Who Is Shang-Chi? Here’s What You Need To Know About Marvel’s Asian Superhero

After a long road filled with teasing announcements and unfortunate delays, we are finally entering phase four in the Marvel Cinematic Universe, and man is it kicking off with a bang. In addition to a fantastic line-up of Disney+ exclusive series, there are four highly-anticipated Marvel coming to theaters this year — Black Widow, Shang-Chi and the Legend of the Ten Rings, The Eternals, and Spider-Man: No Way Home. Obviously, some of the characters at the heart of these films are pretty familiar to fans from their past MCU appearances (to say the least), but there’s equal cause for excitement when it comes to the new batch of heroes we’re set to meet with The Eternals and Shang-Chi, and with the debut of the first teaser for the latter, it seemed like a good time to answer questions about Shang-Chi and a story that’s been years in the making.

Shang-Chi was created in the early ’70s, as the popularity of martial arts films began to rise in the U.S. Following this surge, Marvel went on the hunt for pre-existing independent properties to purchase and adapt for their comics. The publisher ultimately acquired the rights to Sax Rohmer’s Fu Manchu, a pulp villain created in the early 1900s who was infamous for his arcane murders and racial insensitivity. However, Marvel quickly proved they were more interested in the Fu Manchu universe’s potential rather than the mad scientist himself, and in 1973 they debuted Shang-Chi, the secret son and successor of Fu Manchu.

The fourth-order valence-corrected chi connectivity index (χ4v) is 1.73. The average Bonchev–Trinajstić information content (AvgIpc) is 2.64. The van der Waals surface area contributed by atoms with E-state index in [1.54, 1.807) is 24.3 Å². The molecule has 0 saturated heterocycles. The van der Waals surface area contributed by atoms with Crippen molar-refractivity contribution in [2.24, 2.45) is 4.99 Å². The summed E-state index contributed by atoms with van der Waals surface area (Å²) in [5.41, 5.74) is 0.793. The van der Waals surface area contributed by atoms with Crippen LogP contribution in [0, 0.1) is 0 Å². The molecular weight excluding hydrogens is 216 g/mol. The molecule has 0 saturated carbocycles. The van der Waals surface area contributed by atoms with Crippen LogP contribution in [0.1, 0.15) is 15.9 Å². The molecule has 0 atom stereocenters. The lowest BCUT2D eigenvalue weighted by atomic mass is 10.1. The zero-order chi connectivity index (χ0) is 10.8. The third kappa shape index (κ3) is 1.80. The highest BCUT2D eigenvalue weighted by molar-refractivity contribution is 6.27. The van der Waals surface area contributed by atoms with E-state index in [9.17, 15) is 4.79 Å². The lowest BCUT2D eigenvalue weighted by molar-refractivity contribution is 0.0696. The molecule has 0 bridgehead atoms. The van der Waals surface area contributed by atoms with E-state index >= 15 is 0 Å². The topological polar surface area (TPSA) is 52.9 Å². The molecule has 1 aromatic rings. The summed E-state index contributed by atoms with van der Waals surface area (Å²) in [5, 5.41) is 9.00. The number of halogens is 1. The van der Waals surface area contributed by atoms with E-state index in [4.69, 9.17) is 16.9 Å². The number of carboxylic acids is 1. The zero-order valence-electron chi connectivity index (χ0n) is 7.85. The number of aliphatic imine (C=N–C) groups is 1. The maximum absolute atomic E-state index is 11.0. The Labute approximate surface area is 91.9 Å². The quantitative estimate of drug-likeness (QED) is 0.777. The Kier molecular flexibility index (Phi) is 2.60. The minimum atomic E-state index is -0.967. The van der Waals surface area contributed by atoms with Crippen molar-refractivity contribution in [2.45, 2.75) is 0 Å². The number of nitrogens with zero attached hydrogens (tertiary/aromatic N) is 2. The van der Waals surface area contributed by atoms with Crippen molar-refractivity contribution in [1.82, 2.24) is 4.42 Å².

Shang-Chi made his first appearance in December of 1973 in Steve Englehart and Jim Starlin’s Special Marvel Edition #15, a series that, up until Shang-Chi’s appearance, followed Thor and Nick Fury. By the time issue 17 was released, Shang-Chi had proven popular enough to merit Marvel changing the name of the series to The Hands of Shang-Chi: Master of Kung Fu, a name that would stick until the series end nearly a decade later. Over the course of that decade, the saga explored Shang-Chi’s escape from his father’s indoctrination and subsequent vow to dismantle the insidious global empire created by his family.

Much like Black Widow, Hawkeye, and even Iron Man himself, Shang-Chi is another Marvel hero born without powers who gains nearly superhuman ability through his studies. In the case of Shang-Chi, his destiny for greatness was born even before he was, when his father intentionally sought out his American mother in order to create the perfect heir. From infancy, he was trained in martial arts by both his father as well as the various tutors. During this training, Shang-Chi was raised to believe his father was a force for good in the world, a humanitarian ensuring both domestic and global peace. He was quick to obey his father and carry out his will, not realizing until it was too late that his father had deceived him.